Sound Bites: Jan. 11, 2019

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Friday, Jan 11
Rush Morgan’s Birthday Jam
Gottrocks, 200 Eisenhower Dr., Greenville
9 p.m.

Last year, Upstate singer, songwriter and guitarist Rush Morgan was invited to take part in a celebratory all-star birthday jam for LOZ band drummer Ryan “Dr. Luv Beatz” McCarthy, and the experience was so enjoyable that it gave him an idea. “I wanted to do something similar, but not exactly the same,” Morgan says. “I wanted a get together with a lot of musicians who I respect and admire for both their artistry and as people.” Morgan created a sort of house-band for his birthday jam at Gottrocks, including himself, guitarist John Durham, bassist Neil Alexander and drummer Gavin Glover. That band will back a revolving cast of singers throughout the night, including Morgan himself. “It’s like a community sort of show,” Morgan says. “John and Gavin are my first-calls, and Neil is an amazing bass player. I’m part of this community and these guys are too, and it’s really cool to be able to put together a show like this.”

Friday, Jan. 11
Fireside Collective
The Spinning Jenny, 107 Cannon St., Greer
8 p.m.
$12 adv., $16 door

The Asheville acoustic quintet known as Fireside Collective got quite a boost in 2017 when, on the heels of their album Life Between The Lines, they were nominated by the International Bluegrass Music Association (IBMA) for a Momentum Award, which recognizes fast-rising bluegrass-style bands in the early stages of their careers. That nomination opened up doors for the Collective that they’d never even known were there. “The IBMA helped us get a lot of attention and get in front of a lot of new talent buyers and promoters,” says Fireside’s Jesse Iaquinto, who sings and plays mandolin. “We’ll be playing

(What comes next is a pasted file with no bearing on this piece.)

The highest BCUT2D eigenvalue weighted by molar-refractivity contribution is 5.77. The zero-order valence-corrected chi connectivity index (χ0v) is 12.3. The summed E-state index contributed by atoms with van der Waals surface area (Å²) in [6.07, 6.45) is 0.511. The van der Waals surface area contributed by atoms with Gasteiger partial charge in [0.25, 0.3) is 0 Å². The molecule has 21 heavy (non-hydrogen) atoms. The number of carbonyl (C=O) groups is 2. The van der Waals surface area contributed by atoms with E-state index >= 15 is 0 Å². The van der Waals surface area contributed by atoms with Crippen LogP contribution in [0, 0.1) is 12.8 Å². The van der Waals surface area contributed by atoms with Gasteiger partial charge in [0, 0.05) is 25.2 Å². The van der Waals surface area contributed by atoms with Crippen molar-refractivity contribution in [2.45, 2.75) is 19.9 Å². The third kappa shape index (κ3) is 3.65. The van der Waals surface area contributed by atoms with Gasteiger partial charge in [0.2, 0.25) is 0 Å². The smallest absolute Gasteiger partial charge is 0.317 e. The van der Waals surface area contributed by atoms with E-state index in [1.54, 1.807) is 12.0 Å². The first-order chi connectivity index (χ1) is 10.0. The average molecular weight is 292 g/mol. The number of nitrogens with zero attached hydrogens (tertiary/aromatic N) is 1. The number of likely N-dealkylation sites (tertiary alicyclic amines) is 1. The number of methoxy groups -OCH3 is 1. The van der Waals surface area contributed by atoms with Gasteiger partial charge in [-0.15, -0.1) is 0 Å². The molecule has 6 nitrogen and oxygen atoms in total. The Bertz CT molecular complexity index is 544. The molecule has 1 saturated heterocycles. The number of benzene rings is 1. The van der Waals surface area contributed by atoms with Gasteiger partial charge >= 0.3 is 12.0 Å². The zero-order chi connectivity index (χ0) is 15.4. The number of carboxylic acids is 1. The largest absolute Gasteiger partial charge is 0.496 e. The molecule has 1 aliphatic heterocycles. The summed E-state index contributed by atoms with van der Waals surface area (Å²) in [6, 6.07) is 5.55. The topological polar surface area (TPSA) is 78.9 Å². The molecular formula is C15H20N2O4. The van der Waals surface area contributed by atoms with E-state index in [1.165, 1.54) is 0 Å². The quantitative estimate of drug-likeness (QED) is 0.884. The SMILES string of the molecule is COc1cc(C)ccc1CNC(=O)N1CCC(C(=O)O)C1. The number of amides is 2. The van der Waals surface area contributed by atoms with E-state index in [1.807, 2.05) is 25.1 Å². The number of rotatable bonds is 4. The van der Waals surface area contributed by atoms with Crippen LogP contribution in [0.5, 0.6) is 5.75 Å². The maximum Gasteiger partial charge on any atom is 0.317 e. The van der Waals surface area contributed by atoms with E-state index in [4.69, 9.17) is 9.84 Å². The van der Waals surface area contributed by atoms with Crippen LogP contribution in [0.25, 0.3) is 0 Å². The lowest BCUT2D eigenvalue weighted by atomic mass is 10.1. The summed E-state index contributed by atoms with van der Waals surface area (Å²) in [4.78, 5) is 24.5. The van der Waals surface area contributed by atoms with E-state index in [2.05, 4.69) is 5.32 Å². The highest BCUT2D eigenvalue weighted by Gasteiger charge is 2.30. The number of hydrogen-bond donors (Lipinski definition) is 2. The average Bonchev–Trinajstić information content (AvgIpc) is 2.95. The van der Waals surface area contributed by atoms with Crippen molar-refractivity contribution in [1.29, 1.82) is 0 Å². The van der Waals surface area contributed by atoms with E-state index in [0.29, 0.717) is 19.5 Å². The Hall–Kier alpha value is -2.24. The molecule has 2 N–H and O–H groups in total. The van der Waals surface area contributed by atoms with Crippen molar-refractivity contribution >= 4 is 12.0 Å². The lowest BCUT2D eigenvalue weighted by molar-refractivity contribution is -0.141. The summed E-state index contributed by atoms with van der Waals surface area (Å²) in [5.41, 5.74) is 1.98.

the WinterGrass festival out in Washington in February, and we don’t tour out there, so there’s no other way we would’ve gotten this opportunity without that nomination.” That having been said, getting attention from a fairly traditional organization took the band a bit by surprise, because while bluegrass is PART of their sound, it’s certainly not the whole picture. “I’ve always respected the IBMA, but I never thought they’d embrace us the way they have,” Iaquinto says. “The0re’s a lot of beauty in original bluegrass sound, but it was also written for people in the 1950s. I kind of think of what we do as an
interpretation of that original bluegrass after hearing classic rock and all that good stuff and blending it with the world we live in now.”

Saturday, Jan. 12
Sierra Hull
Peace Center (Gunter Theatre), 300 S. Main St., Greenville
8 p.m.
$35

One would imagine that it takes quite a talent to impress both banjo master Bela Fleck AND popular singer/fiddle player Alison Krauss, but that’s what mandolin player Sierra Hull has done and she did it before reaching the tender age of 27. “She plays the mandolin with a degree of refined elegance and freedom that few have achieved,” Fleck once said of Hull, “and now her vocals and songwriting have matured to the level of her virtuosity.” Krauss added that “I think she’s endless. I don’t see any boundaries. Talent like hers is so rare, and I don’t think it stops.” High praise indeed, from two of the giants of modern acoustic music, but Hull has the chops and the songwriting ability to back up the hype. She’s been considered a virtuoso since she was 11 years old, she signed with the venerable label
Rounder Records when she was 13, and Hull has performed at the White House, Carnegie Hall, and the Kennedy Center. Oh, and she’s also the first bluegrass musician to receive a Presidential Scholarship at the Berklee College of Music. She’s really good, is what we’re saying.

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